English - Etymology 1
From Middle English kide, from Old Norse kið (“young goat”), from Proto-Germanic *kidją, *kittīną (“goatling, kid”), perhaps from Proto-Indo-European *gʰaidn-, *ǵʰaidn- (“goat”). Compare Swedish, Danish kid, from Proto-Germanic *kiðjom, compare German Kitz, Kitze and Albanian keð,kec (“a kid”).
- A young goat.
- Of a goat, the state of being pregnant: in kid.
(uncountable) The meat of a young goat.
1819, Walter Scott, Ivanhoe, Chapter 5,
- So saying, he gathered together, and brought to a flame, the decaying brands which lay scattered on the ample hearth; took from the larger board a mess of pottage and seethed kid, placed it upon the small table at which he had himself supped, and, without waiting the Jew's thanks, went to the other side of the hall; […] .
- 1819, Walter Scott, Ivanhoe, Chapter 5,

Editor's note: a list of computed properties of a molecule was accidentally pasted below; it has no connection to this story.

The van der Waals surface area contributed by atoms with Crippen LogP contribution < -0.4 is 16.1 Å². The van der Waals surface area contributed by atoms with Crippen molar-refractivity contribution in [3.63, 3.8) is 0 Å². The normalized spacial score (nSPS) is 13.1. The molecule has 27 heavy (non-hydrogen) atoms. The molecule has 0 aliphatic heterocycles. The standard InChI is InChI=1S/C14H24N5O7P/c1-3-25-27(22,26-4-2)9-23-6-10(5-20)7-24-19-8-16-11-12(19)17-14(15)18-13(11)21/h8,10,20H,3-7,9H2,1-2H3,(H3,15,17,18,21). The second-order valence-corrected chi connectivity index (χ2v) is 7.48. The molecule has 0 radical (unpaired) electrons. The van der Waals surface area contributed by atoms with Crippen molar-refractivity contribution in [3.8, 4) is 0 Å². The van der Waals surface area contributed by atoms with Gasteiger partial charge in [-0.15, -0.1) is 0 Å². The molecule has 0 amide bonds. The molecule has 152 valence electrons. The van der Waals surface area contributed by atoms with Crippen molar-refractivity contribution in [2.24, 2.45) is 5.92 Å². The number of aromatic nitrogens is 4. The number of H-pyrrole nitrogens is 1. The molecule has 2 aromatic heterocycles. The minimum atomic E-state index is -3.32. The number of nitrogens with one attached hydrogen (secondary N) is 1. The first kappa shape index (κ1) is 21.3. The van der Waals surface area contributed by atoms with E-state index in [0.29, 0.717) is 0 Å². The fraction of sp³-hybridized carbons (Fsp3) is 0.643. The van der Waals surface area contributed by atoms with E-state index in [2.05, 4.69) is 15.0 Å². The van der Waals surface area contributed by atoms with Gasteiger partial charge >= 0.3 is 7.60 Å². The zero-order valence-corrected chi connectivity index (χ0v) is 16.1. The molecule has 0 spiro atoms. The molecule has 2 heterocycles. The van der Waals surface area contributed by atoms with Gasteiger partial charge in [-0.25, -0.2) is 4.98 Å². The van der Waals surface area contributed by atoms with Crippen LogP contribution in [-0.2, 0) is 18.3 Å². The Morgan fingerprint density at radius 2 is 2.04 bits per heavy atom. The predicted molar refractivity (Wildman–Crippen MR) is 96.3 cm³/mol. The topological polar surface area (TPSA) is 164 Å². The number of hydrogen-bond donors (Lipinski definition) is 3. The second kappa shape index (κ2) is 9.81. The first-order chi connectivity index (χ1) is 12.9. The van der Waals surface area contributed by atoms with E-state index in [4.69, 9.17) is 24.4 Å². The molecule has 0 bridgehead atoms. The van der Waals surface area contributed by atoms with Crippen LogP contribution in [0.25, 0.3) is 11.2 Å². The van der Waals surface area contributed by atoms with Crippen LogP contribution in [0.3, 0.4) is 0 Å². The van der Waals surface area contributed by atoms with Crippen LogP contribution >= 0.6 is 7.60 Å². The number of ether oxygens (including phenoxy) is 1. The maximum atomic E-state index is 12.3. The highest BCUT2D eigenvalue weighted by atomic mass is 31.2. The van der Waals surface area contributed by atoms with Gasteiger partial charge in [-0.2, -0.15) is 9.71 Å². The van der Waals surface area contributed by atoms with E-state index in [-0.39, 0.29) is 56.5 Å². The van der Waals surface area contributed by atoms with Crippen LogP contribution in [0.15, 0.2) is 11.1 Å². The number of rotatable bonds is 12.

- A young antelope.
(colloquial) A child or young person.
2007 July 5, Barack Obama, Remarks of Senator Barack Obama to the National Education Association Annual Meeting,
- Our kids are why all of you are in this room today. Our kids are why you wake up wondering how you'll make a difference and go to bed thinking about tomorrow's lesson plan. Our kids are why you walk into that classroom every day even when you're not getting the support, or the pay, or the respect that you deserve - because you believe that every child should have a chance to succeed; that every child can be taught.
- 2007 July 5, Barack Obama, Remarks of Senator Barack Obama to the National Education Association Annual Meeting,
- (colloquial) An inexperienced person or one in a junior position.
- (nautical) A small wooden mess tub in which sailors received their food.
- (kidskin): kid leather
- (meat of a young goat): cabrito
- (child, young person): see also Wikisaurus:child
- (transitive, colloquial) To make a fool of (someone).
- (transitive, colloquial) To make a joke with (someone).
- (intransitive) Of a goat, to give birth to kids.
- (intransitive, colloquial) To joke.